Brilliant Messi leads Argentina to World Cup glory
Lionel Messi led Argentina to World Cup glory on Sunday, scoring twice against France in one of the all-time great finals with the South Americans holding their nerve to triumph in a penalty shootout.
Messi finally crowned his record-breaking career by claiming football’s biggest prize with a performance that will go down in World Cup history, scoring a first-half penalty and netting again in extra time.
France had fought back from 2-0 down in the last 10 minutes as Kylian Mbappe scored twice to equalise and force extra time in a pulsating match watched by an 89,000 crowd in Lusail Stadium.
Messi seemed to have decided the match in extra time with his second goal of the game before his Paris Saint-Germain teammate Mbappe completed only the second World Cup final hat-trick to bring the score to 3-3 and force penalties.
Gonzalo Montiel swept home the decisive spot kick to win the shootout 4-2 for Argentina — but this was Messi’s moment.
He had tasted bitter defeat in the 2014 final against Germany but in his fifth and final World Cup, the 35-year-old finally emulated Argentina idol Diego Maradona by leading his nation to World Cup glory. It was Argentina’s first win since Maradona’s victory in Mexico City in 1986.
Tens of thousands of blue and white-shirted Argentina fans rose to salute Messi as he told them “we’re champions of the world!” on the stadium microphone.
Later he told Argentine television: “Obviously I wanted to finish my career with this. I can’t ask for any more,” he said.
“My career is coming to end because these are my final years. What more could there be after this?”
But he said he would continue with the Argentina squad. “I want to keep experiencing a few more matches as world champion,” he added.
There was an explosion of joy in Argentina, where millions of fans flooded the streets, singing and dancing in celebration.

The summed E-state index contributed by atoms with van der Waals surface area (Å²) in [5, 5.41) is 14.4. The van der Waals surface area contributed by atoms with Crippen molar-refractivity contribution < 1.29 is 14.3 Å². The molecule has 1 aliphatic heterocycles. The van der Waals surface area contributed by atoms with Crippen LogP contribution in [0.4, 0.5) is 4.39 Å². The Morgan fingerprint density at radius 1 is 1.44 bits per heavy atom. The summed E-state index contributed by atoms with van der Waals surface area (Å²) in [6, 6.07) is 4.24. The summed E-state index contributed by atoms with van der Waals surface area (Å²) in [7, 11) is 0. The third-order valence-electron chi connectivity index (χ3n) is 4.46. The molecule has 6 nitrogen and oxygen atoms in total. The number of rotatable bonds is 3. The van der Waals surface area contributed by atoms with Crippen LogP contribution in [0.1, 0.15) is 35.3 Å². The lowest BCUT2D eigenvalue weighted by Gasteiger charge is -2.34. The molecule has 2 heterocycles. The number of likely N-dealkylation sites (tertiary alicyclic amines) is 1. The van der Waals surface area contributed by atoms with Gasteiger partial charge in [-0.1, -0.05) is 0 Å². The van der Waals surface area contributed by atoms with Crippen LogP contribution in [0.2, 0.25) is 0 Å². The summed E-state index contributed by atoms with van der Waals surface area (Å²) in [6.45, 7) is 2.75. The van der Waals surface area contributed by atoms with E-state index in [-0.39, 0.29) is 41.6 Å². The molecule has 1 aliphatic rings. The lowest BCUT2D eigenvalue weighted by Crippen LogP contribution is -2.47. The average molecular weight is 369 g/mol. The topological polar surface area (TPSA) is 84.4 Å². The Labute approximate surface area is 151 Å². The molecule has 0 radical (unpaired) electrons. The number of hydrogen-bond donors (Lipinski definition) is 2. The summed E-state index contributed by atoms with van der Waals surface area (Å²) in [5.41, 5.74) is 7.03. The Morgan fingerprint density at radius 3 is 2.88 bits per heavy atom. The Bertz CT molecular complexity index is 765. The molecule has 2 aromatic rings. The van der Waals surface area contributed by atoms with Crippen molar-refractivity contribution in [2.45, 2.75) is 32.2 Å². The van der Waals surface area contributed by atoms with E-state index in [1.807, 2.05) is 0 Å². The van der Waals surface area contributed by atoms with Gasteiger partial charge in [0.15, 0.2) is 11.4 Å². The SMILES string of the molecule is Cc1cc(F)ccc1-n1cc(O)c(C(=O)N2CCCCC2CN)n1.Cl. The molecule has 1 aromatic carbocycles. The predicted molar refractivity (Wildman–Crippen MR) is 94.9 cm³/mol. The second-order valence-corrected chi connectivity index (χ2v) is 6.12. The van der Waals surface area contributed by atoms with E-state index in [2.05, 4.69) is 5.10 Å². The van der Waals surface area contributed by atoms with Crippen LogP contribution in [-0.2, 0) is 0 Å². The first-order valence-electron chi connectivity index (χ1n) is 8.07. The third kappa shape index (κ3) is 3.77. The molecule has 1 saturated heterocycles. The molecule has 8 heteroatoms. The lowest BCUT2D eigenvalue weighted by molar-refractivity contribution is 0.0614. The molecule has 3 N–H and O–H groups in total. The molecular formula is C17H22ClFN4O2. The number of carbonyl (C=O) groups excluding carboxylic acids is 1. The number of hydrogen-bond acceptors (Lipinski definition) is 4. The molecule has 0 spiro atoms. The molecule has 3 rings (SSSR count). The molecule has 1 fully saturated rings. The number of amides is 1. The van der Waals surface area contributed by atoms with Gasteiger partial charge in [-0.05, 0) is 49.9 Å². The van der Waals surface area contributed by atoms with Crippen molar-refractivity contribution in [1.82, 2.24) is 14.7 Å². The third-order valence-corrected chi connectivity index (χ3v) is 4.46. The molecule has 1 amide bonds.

An estimated two million people converged around the famed Obelisk in Buenos Aires as the party raged long into the night.
“It’s perfect,” said Agustin Acevedo, a 25-year-old construction worker who came to the capital to watch the final.
“Everything we’ve suffered has been worth it for this.”
FIFA will be delighted with a pulsating final that capped one of the most controversial World Cups in history, with the Qatari organisers having to face persistent questions about the country’s treatment of migrant workers and its laws on homosexuality.
Neutrals will be happy that Messi has finally won a World Cup.
However, with his hat-trick — and the Golden Boot for top scorer at the tournament with eight goals — Mbappe surely showed he is ready to inherit the mantle of the world’s best player.
Argentina, now three-time world champions, dominated the first half of the final as Messi scored a 23rd-minute penalty after Ousmane Dembele tripped Angel Di Maria.
The mercurial Messi was then part of a superb move that led to Di Maria sweeping home Argentina’s second goal after 36 minutes.
They appeared to be cruising to a straightforward victory as France, who had battled a virus in their camp in the past few days, were completely overrun.
But the defending champions finally got back into the game in the second half as Randal Kolo Muani was dragged down by Nicolas Otamendi in the penalty area and Mbappe converted from the spot with only 10 minutes left.
A minute later, Mbappe scored a superb volley to bring France level.
In extra time, Messi forced a diving save from French keeper Hugo Lloris in the final minutes and Lautaro Martinez could have put Argentina ahead but Dayot Upamecano superbly intervened to snuff out the danger.
Messi knocked in the rebound when Lloris parried Martinez’s saved shot in the 108th minute to give Argentina the lead once again.
But when Mbappe’s shot hit Montiel’s outstretched arm, the referee pointed to the penalty spot to the Argentinians’ disgust and Mbappe stroked it home to become the first player to score a World Cup hat-trick since England’s Geoff Hurst in 1966.
A superb match went to penalties and Montiel scored the decisive spot kick to win the shootout 4-2.
Argentina goalkeeper Emiliano Martinez, who saved Kingsley Coman’s attempt in the shootout, said the victory was “destiny”.
“All that I have dreamed of has been achieved. I have no words for it. I was calm during the penalty shoot-out, and everything went as we wanted.”
France coach Didier Deschamps rued the failure to become the first team in 60 years to retain the trophy.
“I don’t want to take any merit away from Argentina but there were lots and lots of emotions and it was cruel at the end because we were so close,” he said.
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